Markets are systems where parties exchange goods and services. They can be physical or virtual. Usually, markets involve the use of money to conduct transactions.
Critics of markets have pointed out that they have a tendency to lead to inequality. Some markets are competitive and others are monopolistic. In a market where there are a few competitors, each seller has a large amount of control over the price and attributes of the product he sells.
Markets are designed to facilitate trade and innovation. They allow people to evaluate their preferences and trade those preferences for things that are more easily available. This allows them to better utilize their resources and thereby raise the standard of living.
Markets provide capital for new inventions and entrepreneurs. They enable individuals to test new techniques and discover new combinations of factors of production. Various kinds of markets exist, from markets for public goods to markets for private goods.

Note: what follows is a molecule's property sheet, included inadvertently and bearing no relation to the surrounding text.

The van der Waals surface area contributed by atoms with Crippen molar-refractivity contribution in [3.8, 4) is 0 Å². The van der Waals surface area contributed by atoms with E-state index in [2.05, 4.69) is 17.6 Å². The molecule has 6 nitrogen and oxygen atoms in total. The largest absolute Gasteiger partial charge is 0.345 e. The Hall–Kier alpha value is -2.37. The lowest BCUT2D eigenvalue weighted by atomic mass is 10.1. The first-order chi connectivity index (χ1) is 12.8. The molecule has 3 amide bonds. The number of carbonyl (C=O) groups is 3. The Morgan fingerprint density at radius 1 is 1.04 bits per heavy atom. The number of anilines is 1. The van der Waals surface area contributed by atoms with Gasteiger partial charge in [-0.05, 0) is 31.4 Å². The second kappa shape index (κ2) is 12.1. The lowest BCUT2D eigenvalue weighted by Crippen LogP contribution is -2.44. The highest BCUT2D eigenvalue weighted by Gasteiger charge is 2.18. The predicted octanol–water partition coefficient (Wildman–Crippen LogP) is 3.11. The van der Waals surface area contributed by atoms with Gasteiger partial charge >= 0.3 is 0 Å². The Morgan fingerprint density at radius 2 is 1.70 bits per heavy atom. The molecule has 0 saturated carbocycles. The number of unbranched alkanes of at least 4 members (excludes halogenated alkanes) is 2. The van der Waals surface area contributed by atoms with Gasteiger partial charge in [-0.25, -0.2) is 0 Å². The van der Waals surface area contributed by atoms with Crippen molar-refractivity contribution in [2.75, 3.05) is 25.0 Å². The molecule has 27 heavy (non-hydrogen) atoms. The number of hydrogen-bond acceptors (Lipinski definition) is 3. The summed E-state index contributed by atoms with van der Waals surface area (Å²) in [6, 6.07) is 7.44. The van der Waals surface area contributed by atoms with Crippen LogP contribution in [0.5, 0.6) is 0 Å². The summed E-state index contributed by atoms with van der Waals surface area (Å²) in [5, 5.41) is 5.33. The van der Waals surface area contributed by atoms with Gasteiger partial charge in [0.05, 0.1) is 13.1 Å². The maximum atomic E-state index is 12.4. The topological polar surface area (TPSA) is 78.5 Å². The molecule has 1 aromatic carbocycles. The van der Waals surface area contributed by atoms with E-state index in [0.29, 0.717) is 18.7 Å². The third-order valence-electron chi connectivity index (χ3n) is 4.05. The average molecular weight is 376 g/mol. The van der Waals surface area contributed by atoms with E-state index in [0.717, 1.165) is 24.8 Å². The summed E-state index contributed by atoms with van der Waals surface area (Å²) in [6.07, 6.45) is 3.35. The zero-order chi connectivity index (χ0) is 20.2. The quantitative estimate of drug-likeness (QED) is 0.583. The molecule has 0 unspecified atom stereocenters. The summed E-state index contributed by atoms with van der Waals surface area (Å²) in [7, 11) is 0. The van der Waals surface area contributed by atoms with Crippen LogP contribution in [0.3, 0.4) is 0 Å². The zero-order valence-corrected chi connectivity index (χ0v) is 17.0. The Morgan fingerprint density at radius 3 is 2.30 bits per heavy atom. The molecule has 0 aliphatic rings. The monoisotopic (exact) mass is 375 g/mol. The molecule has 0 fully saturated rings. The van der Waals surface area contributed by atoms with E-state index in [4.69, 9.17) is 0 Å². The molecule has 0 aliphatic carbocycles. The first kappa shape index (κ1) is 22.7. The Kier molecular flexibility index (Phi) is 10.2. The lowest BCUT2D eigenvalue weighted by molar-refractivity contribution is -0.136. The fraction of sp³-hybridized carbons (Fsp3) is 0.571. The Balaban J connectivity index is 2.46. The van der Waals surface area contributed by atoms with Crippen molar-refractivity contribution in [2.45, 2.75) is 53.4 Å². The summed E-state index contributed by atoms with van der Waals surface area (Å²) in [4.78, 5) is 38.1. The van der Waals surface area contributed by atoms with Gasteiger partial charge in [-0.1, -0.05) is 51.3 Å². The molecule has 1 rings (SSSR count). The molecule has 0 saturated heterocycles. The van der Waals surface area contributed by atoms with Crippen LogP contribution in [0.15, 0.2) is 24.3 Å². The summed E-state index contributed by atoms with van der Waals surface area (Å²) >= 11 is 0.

Economists generally see markets as a positive force. They typically agree that a market can be an effective way to distribute resources within a society. However, they also recognize that markets can fail. Unlike other institutional solutions, the size of a market is not fixed.
Economists have long employed abstract models to analyze markets. These models are idealizing, and do not capture the real-life effects of these institutions.
Markets are complex. For instance, a market for cigarettes might be a black market. And a market for a knowledge-based good might be a knowledge market.